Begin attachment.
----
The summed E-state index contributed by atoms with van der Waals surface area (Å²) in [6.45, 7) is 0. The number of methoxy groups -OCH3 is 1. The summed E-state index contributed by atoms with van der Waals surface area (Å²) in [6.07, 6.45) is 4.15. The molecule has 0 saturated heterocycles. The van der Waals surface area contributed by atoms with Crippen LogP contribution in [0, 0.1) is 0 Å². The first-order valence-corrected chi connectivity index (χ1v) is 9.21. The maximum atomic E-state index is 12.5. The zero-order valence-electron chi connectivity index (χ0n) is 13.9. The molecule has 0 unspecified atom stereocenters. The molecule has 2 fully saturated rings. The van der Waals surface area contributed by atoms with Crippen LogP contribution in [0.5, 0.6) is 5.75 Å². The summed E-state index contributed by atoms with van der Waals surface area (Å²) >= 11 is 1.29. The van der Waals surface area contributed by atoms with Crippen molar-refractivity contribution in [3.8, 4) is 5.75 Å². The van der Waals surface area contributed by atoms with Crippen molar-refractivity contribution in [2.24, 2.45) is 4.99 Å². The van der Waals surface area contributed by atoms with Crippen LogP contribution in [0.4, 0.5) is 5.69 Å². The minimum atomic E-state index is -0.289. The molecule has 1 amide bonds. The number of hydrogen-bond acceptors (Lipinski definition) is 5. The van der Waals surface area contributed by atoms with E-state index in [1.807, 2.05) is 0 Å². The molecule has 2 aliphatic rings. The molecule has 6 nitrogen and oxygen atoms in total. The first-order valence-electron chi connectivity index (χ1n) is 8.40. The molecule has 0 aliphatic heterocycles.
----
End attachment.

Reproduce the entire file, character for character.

The summed E-state index contributed by atoms with van der Waals surface area (Å²) in [6.45, 7) is 0. The number of methoxy groups -OCH3 is 1. The summed E-state index contributed by atoms with van der Waals surface area (Å²) in [6.07, 6.45) is 4.15. The molecule has 0 saturated heterocycles. The van der Waals surface area contributed by atoms with Crippen LogP contribution in [0, 0.1) is 0 Å². The first-order valence-corrected chi connectivity index (χ1v) is 9.21. The maximum atomic E-state index is 12.5. The zero-order valence-electron chi connectivity index (χ0n) is 13.9. The molecule has 0 unspecified atom stereocenters. The molecule has 2 fully saturated rings. The van der Waals surface area contributed by atoms with Crippen LogP contribution in [0.5, 0.6) is 5.75 Å². The summed E-state index contributed by atoms with van der Waals surface area (Å²) >= 11 is 1.29. The van der Waals surface area contributed by atoms with Crippen molar-refractivity contribution in [3.8, 4) is 5.75 Å². The van der Waals surface area contributed by atoms with Crippen molar-refractivity contribution in [2.24, 2.45) is 4.99 Å². The van der Waals surface area contributed by atoms with Crippen LogP contribution in [0.4, 0.5) is 5.69 Å². The minimum atomic E-state index is -0.289. The molecule has 1 amide bonds. The number of hydrogen-bond acceptors (Lipinski definition) is 5. The van der Waals surface area contributed by atoms with E-state index in [1.807, 2.05) is 0 Å². The molecule has 2 aliphatic rings. The molecule has 6 nitrogen and oxygen atoms in total. The first-order valence-electron chi connectivity index (χ1n) is 8.40. The molecule has 0 aliphatic heterocycles.